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Volume 16, issue 17 | Copyright
Atmos. Chem. Phys., 16, 10899-10910, 2016
© Author(s) 2016. This work is distributed under
the Creative Commons Attribution 3.0 License.

Research article 01 Sep 2016

Research article | 01 Sep 2016

A comprehensive estimate for loss of atmospheric carbon tetrachloride (CCl4) to the ocean

James H. Butler1, Shari A. Yvon-Lewis2,7, Jurgen M. Lobert3,7, Daniel B. King4,7, Stephen A. Montzka1, John L. Bullister5, Valentin Koropalov6, James W. Elkins1, Bradley D. Hall1, Lei Hu1,2, and Yina Liu2,8 James H. Butler et al.
  • 1Global Monitoring Division, NOAA Earth System Research Laboratory, Boulder, Colorado 80305, USA
  • 2Department of Oceanography, Texas A&M University, College Station, Texas 77840, USA
  • 3Entegris Inc., Franklin, Massachusetts 02038, USA
  • 4Chemistry Department, Drexel University, Philadelphia, Pennsylvania 19104, USA
  • 5NOAA Pacific Marine and Environmental Laboratory, Seattle, Washington 98115, USA
  • 6Roshydromet, Moscow, 123242, Russia
  • 7Cooperative Institute for Research in Environmental Sciences, University of Colorado, Boulder, Colorado 80309, USA
  • 8Marine Chemistry & Geochemistry, Woods Hole Oceanographic Institution, Massachusetts, USA

Abstract. Extensive undersaturations of carbon tetrachloride (CCl4) in Pacific, Atlantic, and Southern Ocean surface waters indicate that atmospheric CCl4 is consumed in large amounts by the ocean. Observations made on 16 research cruises between 1987 and 2010, ranging in latitude from 60°N to 77°S, show that negative saturations extend over most of the surface ocean. Corrected for physical effects associated with radiative heat flux, mixing, and air injection, these anomalies were commonly on the order of −5 to −10%, with no clear relationship to temperature, productivity, or other gross surface water characteristics other than being more negative in association with upwelling. The atmospheric flux required to sustain these undersaturations is 12.4 (9.4–15.4)Ggyr−1, a loss rate implying a partial atmospheric lifetime with respect to the oceanic loss of 183 (147–241)yr and that  ∼ 18 (14–22) % of atmospheric CCl4 is lost to the ocean. Although CCl4 hydrolyzes in seawater, published hydrolysis rates for this gas are too slow to support such large undersaturations, given our current understanding of air–sea gas exchange rates. The even larger undersaturations in intermediate depth waters associated with reduced oxygen levels, observed in this study and by other investigators, strongly suggest that CCl4 is ubiquitously consumed at mid-depth, presumably by microbiota. Although this subsurface sink creates a gradient that drives a downward flux of CCl4, the gradient alone is not sufficient to explain the observed surface undersaturations. Since known chemical losses are likewise insufficient to sustain the observed undersaturations, this suggests a possible biological sink for CCl4 in surface or near-surface waters of the ocean. The total atmospheric lifetime for CCl4, based on these results and the most recent studies of soil uptake and loss in the stratosphere is now 32 (26–43)yr.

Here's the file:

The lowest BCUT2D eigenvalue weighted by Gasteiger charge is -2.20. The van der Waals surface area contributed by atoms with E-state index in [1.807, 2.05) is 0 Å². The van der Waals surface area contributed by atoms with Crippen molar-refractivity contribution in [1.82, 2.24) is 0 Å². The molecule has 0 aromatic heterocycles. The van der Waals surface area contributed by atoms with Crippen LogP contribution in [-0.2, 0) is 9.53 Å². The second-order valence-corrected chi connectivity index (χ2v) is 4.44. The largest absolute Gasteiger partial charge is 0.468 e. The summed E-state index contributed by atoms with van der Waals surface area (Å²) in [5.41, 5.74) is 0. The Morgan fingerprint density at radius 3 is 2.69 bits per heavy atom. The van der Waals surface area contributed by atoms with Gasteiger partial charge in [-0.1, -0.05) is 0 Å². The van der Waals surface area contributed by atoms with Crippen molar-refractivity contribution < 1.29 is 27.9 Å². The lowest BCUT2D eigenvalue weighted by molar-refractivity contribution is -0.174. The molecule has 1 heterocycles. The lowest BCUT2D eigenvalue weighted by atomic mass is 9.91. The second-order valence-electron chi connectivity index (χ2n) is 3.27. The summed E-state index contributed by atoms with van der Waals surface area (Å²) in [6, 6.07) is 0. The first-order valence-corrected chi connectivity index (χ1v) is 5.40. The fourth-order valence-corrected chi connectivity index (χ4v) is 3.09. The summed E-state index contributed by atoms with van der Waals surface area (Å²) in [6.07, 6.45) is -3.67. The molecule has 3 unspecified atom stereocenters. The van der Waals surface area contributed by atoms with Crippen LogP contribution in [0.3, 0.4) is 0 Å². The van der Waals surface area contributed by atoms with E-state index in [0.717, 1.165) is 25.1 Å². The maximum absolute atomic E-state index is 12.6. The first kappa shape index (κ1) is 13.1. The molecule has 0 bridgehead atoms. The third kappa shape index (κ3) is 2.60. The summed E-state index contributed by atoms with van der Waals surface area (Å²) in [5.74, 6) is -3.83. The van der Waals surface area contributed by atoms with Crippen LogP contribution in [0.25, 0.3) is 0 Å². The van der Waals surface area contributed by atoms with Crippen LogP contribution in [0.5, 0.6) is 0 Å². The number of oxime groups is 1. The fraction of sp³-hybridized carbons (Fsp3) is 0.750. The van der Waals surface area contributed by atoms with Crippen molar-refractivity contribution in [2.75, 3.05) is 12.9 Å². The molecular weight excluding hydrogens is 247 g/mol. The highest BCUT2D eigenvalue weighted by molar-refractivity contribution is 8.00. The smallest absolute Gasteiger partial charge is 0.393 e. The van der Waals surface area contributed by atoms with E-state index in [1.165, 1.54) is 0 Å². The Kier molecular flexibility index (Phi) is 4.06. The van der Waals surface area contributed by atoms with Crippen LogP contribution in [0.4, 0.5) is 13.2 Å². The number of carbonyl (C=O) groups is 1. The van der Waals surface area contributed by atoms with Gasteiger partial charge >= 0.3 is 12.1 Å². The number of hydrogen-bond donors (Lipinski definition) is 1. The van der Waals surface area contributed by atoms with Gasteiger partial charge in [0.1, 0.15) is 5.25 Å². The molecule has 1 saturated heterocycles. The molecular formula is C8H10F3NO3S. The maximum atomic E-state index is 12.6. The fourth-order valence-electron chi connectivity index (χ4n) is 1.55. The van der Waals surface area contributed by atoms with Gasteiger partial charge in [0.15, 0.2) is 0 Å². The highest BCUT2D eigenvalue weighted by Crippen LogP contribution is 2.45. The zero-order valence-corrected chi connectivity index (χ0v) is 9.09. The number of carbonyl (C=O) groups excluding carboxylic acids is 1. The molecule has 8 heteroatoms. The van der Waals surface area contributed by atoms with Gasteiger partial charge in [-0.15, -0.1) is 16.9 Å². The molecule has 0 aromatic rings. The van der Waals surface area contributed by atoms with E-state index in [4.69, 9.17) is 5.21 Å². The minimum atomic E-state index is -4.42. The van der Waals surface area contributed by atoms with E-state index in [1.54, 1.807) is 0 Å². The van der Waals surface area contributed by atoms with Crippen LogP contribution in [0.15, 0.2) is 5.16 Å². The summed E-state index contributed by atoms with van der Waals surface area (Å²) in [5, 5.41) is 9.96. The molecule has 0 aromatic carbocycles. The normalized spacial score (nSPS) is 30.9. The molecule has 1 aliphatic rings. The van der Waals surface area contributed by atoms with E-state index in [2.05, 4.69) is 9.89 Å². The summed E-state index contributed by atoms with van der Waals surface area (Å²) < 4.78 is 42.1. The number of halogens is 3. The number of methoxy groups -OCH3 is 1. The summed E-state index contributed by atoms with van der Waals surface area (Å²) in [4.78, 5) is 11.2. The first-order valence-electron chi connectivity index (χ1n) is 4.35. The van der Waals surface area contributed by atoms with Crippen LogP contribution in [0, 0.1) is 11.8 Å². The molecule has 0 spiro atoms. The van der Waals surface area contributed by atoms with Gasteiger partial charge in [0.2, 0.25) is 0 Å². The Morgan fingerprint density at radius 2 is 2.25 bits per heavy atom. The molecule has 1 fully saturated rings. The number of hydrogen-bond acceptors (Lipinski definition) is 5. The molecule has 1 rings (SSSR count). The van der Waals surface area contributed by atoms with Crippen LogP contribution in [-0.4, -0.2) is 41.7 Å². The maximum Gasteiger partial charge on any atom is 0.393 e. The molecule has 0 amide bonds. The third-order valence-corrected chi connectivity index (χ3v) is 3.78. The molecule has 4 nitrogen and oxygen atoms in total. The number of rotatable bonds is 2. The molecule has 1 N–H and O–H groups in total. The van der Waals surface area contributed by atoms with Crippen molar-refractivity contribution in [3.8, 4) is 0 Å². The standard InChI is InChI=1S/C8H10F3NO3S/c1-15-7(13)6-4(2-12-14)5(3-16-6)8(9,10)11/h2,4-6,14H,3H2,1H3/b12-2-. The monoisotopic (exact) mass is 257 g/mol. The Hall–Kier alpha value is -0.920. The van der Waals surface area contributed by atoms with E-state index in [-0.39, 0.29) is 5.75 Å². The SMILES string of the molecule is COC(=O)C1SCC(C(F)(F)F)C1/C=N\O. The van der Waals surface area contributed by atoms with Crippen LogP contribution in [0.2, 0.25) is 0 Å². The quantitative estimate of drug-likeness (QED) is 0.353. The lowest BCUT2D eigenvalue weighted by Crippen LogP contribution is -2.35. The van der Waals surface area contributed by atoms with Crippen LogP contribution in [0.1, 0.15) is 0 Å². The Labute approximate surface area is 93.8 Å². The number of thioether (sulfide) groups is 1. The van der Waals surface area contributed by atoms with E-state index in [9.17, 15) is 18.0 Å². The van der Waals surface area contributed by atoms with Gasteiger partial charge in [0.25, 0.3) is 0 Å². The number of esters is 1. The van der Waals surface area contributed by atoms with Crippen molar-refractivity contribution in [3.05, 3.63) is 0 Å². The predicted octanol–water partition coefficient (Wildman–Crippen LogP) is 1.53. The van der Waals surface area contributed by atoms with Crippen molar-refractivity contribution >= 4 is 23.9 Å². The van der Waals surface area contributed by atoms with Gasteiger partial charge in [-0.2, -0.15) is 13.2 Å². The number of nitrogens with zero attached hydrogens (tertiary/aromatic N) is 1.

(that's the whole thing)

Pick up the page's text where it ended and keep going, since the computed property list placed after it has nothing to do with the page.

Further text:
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This study was conducted to understand the influence of the ocean on the lifetime of atmospheric carbon tetrachloride, a strong, ozone-depleting gas. Data from 16 research cruises conducted between 1987 and 2010 show that, unlike the unreactive chlorofluorocarbons, carbon tetrachloride is undersaturated in surface waters regardless of temperature, wind, or biological regime, but with larger undersaturations with upwelling. Results suggest that the ocean consumes about 18 % of atmospheric CCl4.
This study was conducted to understand the influence of the ocean on the lifetime of atmospheric...